Land change is the result of multiple human-environment interactions operating across different scales. Land change research needs to account for processes ranging from global trade of food and energy to the local management of land resources at farm and landscape level. Land change has a pronounced impact on the local and global environment. Land change may cause degradation of the living environment through soil degradation or changes in the aesthetic qualities of the landscape. At the same time, land change may lead to aggregate impacts on larger spatial and temporal scales, examples include the impacts on global climate and food security. Such impacts affect human well-being and often feedback on land use practices and decision making by adapting to the changing environmental and socio-economic context. Human-environment interactions in the land system are, therefore, connected across scales with multiple feedbacks, leading to so-called 'teleconnections' or 'telecoupling' in the earth system. The same process may cause different trajectories of land change in different world regions: globalization of food production can cause deforestation in tropical regions while marginal agricultural landscapes in other regions are abandoned. The local environmental and socio-economic context determines how the same global changes lead to different trajectories of land change in different parts of the world.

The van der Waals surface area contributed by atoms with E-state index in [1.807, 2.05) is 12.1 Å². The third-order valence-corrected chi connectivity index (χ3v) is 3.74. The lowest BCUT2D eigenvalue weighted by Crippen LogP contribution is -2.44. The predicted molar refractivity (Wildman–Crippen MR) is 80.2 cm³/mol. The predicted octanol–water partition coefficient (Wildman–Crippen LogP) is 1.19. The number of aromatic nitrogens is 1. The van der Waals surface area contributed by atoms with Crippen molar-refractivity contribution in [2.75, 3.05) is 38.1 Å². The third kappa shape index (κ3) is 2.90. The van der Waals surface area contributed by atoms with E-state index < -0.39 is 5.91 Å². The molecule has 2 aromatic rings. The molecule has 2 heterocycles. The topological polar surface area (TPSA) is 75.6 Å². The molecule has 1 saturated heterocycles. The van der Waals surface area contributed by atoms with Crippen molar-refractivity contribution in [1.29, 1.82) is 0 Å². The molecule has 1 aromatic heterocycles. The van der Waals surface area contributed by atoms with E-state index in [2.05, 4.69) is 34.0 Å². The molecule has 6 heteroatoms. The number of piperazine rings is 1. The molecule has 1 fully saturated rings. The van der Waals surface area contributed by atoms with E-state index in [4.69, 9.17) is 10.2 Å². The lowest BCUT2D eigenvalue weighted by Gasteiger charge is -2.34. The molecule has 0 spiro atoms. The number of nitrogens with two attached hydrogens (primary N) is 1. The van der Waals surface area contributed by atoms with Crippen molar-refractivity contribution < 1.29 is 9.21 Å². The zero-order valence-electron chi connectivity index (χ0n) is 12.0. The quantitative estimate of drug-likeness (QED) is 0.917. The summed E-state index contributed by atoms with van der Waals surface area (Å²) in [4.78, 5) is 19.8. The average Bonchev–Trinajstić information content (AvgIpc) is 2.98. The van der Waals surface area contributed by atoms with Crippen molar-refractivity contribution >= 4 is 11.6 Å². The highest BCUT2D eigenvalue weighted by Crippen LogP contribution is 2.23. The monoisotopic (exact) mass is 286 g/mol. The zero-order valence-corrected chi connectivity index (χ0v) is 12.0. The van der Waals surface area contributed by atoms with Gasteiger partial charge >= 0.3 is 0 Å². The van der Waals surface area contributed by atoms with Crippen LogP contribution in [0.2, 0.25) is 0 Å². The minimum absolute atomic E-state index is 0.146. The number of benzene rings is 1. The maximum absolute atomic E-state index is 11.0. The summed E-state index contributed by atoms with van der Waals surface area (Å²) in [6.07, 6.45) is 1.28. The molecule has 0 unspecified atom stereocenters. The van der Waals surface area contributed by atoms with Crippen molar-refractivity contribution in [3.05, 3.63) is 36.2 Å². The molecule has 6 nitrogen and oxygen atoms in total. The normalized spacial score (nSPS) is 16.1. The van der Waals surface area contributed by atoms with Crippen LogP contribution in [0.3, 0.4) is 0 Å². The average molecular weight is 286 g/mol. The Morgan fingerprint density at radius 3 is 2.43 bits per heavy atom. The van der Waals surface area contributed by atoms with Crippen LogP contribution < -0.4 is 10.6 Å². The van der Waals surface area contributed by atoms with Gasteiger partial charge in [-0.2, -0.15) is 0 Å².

|Title of host publication||Understanding Society and Natural Resources|
|Editors||M.J. Manfredo, J.J. Vaske, A. Rechkemmer, E.A. Duke|
|Place of Publication||Dordrecht|
|Publication status||Published - 2014|